BULLETIN: Polls close at 8:30. I’ve been trailing Bonnie all day but at the moment I’ve edged ahead by a few votes. It has been a fun race!
If you are into reading the poems posted in March Madness, here’s the link to my first round effort. At the moment my worthy opponent, Bonnie Bailey, is whuppin’ up on me. http://www.thinkkidthink.com/4-whatever-vs-13-auxiliary/ . There are still a few hours to go.
Win, lose or draw, my whatever poem is done and gone. I’ve forgotten when the voting starts but Ed DeCaria has been good about providing details so I’ll go back to his e-mails and read more carefully.
To all my fellow poets who are involved this year, break a leg. To Ed, thanks in advance for all the work.
To Naomi Williamson and all the wonderful folks who put on yet another stellar Childrens Literature Festival this year in Warrensburg, Missouri, my gratitude. It is always one of the hightest of my year’s highlights.
Last night the first round of words was posted for the poets involved in this year’s March Madness event. I drew “whatever”. I started thinking and making notes before I went to bed and have been at it again this morning. Some progress, I think.
Best wishes to everyone involved. I look forward to seeing all the poems that will be created during the contest.
Meanwhile, it’s time for me to finish dressing and get back to campus for the second day of the Childrens Literaure Festival.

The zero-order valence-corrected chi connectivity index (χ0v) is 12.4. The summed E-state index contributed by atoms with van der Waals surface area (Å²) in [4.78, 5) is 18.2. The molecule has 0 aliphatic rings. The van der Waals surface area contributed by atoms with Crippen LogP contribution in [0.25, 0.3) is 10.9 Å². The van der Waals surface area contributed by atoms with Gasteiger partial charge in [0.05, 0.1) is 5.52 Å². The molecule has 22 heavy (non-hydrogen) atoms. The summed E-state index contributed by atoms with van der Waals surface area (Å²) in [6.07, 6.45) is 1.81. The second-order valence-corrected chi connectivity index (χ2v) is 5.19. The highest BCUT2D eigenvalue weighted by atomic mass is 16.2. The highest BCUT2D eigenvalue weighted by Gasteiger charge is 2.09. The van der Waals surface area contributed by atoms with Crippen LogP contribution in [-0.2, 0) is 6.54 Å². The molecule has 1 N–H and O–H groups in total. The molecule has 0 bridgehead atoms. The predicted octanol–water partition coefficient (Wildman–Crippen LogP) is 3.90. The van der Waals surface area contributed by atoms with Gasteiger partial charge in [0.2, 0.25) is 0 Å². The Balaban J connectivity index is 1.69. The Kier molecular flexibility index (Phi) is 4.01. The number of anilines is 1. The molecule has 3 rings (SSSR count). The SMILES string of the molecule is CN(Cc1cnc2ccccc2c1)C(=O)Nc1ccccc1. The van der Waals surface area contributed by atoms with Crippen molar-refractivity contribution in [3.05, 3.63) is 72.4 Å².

The poets who will compete in March Madness 2014 received a letter from Ed DeCaria, whip master in center ring, explaining some of the requirements and providing a full roster of participants. I’ll get my first word on March 17 while I’m at the Warrensburg Children’s Literature Festival so my first round poem will likely be composed mostly in the car on the afternoon of the 18th while driving back home. I hope I get a word about 18-wheelers and shaking one’s fist at traffic.
My worthy opponent for the first round is Bonnie Bailey. I look forward to becoming acquainted.
The only other contest I ever entered changed my life. In 1963 I sent a short-short story to a Reader’s Digest contest. I didn’t get top prize but placed high enough that I was interviewed in the Kansas City Star. A follow-up conversation with someone who read the story led me to try my hand at writing for children. Were it not for that incident, I might still be writing stories for adults. So, Ed Decaria, the pressure is on. I have big expectations!